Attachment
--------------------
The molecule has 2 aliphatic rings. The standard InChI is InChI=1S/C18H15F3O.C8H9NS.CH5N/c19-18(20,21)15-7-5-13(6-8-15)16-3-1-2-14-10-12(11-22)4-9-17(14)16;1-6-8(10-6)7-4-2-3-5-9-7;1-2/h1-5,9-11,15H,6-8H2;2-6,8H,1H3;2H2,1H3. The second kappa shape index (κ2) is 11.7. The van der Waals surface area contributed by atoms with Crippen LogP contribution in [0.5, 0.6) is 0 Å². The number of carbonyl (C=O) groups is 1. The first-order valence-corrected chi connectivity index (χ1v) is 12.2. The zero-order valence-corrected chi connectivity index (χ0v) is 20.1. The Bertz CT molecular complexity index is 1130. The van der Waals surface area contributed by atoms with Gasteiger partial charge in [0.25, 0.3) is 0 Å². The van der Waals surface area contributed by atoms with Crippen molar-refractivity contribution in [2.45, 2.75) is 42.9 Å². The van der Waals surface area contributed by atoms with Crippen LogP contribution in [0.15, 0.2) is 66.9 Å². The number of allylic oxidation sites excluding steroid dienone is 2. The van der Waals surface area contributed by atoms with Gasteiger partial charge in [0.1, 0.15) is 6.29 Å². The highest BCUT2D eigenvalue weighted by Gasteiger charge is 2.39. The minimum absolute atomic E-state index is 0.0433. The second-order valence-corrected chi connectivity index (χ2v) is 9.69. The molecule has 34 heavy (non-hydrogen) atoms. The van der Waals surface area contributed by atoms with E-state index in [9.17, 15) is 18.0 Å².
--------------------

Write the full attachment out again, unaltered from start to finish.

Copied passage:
The molecule has 2 aliphatic rings. The standard InChI is InChI=1S/C18H15F3O.C8H9NS.CH5N/c19-18(20,21)15-7-5-13(6-8-15)16-3-1-2-14-10-12(11-22)4-9-17(14)16;1-6-8(10-6)7-4-2-3-5-9-7;1-2/h1-5,9-11,15H,6-8H2;2-6,8H,1H3;2H2,1H3. The second kappa shape index (κ2) is 11.7. The van der Waals surface area contributed by atoms with Crippen LogP contribution in [0.5, 0.6) is 0 Å². The number of carbonyl (C=O) groups is 1. The first-order valence-corrected chi connectivity index (χ1v) is 12.2. The zero-order valence-corrected chi connectivity index (χ0v) is 20.1. The Bertz CT molecular complexity index is 1130. The van der Waals surface area contributed by atoms with Gasteiger partial charge in [0.25, 0.3) is 0 Å². The van der Waals surface area contributed by atoms with Crippen molar-refractivity contribution in [2.45, 2.75) is 42.9 Å². The van der Waals surface area contributed by atoms with Crippen LogP contribution in [0.15, 0.2) is 66.9 Å². The number of allylic oxidation sites excluding steroid dienone is 2. The van der Waals surface area contributed by atoms with Gasteiger partial charge in [0.1, 0.15) is 6.29 Å². The highest BCUT2D eigenvalue weighted by Gasteiger charge is 2.39. The minimum absolute atomic E-state index is 0.0433. The second-order valence-corrected chi connectivity index (χ2v) is 9.69. The molecule has 34 heavy (non-hydrogen) atoms. The van der Waals surface area contributed by atoms with E-state index in [9.17, 15) is 18.0 Å².